Validation in a Virus?
Kalb, Claudia, Newsweek
Byline: Claudia Kalb
For years, chronic-fatigue syndrome has been dismissed by the medical establishment. Now researchers may be closing in on a culprit.
It's hard, even years later, to read Laura Hillenbrand's wrenching description of her pain. Hillenbrand, 43, is the author of Seabiscuit and the new and widely acclaimed book Unbroken, an account of the World War II bombardier Louis Zamperini. But she is also the most articulate spokesperson for chronic-fatigue syndrome, the mysterious disorder that has plagued her since college. In an essay she wrote for The New Yorker in 2003, Hillenbrand described her aching joints, swollen glands, nausea, and exhaustion. The debilitating and unproductive trek from doctor to doctor. The disregard, the shame, and the elusive quest for relief. Chronic-fatigue syndrome plunged Hillenbrand into a state of disorientation; words looked like meaningless shapes; thoughts disappeared. "I was at a sensory distance from the world," she wrote, "as if I were wrapped in clear plastic."
It is a metaphor for the illness itself. For decades, chronic-fatigue syndrome has been mired in layers of medical and scientific uncertainty. Since Hillenbrand's symptoms emerged in 1987, doctors' awareness has grown and researchers have come up with tantalizing hypotheses about how the disorder has made as many as 4 million Americans sick. But every advance seems to come with a caveat, including a recent series of dramatic and confounding discoveries. In August a team of researchers led by the National Institutes of Health and the FDA announced that they'd found evidence of a family of retroviruses in the blood of patients with chronic-fatigue syndrome. The study mirrored an earlier report, published last year, which was celebrated by patients because it raised the possibility of pinpointing a cause and a treatment. But a third major study published this summer by the Centers for Disease Control and Prevention found no such link. The big hope now is that a new nationwide investigation, directed by a leading virologist at Columbia University, will bring greater urgency and find some clarity within the next 12 to 18 months. "Cutting-edge science is often not definitive," says Dr. William Schaffner, an infectious-disease expert at Vanderbilt University School of Medicine. "Keep your seat belts tight."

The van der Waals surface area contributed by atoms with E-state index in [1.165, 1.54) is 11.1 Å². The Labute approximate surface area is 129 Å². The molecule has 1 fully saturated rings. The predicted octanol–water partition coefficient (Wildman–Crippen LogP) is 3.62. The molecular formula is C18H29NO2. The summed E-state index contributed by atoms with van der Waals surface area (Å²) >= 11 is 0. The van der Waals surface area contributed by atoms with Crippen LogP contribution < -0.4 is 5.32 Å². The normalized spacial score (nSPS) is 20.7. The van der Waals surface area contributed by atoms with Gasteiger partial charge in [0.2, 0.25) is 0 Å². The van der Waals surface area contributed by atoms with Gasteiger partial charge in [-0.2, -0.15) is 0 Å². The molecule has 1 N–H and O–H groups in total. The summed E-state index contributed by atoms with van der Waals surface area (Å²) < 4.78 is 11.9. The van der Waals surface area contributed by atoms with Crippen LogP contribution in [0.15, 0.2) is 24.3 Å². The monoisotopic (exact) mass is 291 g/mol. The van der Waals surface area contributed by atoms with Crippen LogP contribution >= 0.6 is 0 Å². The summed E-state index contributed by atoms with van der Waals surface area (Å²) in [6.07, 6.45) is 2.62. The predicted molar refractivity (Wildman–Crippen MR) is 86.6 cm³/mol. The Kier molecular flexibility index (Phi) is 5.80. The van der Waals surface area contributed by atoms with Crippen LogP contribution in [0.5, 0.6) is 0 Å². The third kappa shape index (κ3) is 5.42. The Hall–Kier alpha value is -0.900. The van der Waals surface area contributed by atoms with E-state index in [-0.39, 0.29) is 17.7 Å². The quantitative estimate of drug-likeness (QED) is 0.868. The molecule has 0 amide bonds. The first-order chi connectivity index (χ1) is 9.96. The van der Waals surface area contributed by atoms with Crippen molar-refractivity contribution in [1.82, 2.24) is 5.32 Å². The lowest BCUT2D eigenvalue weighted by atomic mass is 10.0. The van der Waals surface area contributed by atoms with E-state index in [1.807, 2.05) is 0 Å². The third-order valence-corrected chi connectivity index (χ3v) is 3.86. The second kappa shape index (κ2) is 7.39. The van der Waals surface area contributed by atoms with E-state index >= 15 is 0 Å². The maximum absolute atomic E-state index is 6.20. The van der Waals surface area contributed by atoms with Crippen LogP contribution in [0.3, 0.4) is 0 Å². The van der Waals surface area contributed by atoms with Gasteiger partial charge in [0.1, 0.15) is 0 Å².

It's been a long ride. Since the illness first surfaced in the U.S. in the '80s, chronic-fatigue patients have endured skepticism from doctors, who have not known what to make of a constellation of symptoms that has no known cause, no diagnostic test, and no specific treatment. Many patients, including Hillenbrand, have been referred to psychiatrists. For years the disorder was not a priority at the highest levels; in 1999 a government audit found that the CDC had diverted millions of chronic-fatigue research dollars to other programs. The complex disorder continues to baffle the medical community because symptoms can vary dramatically over time and the spectrum of patients is vast. Some hold it together during the week but collapse on weekends; the most severely affected are bedridden. "Even though chronic-fatigue syndrome isn't a death sentence, it's a life sentence," says Kim McCleary, president of the Chronic Fatigue and Immune Dysfunction Syndrome Association of America, a leading funding and advocacy organization. "People lead diminished lives because of the illness."
What patients want is scientific validation. In the study published last year, researchers led by Judy Mikovits, of the Whittemore Peterson Institute (WPI) in Reno, Nev., identified XMRV, an infectious retrovirus in the same family as the AIDS virus, in the blood of 67 percent of patients suffering from chronic-fatigue syndrome. …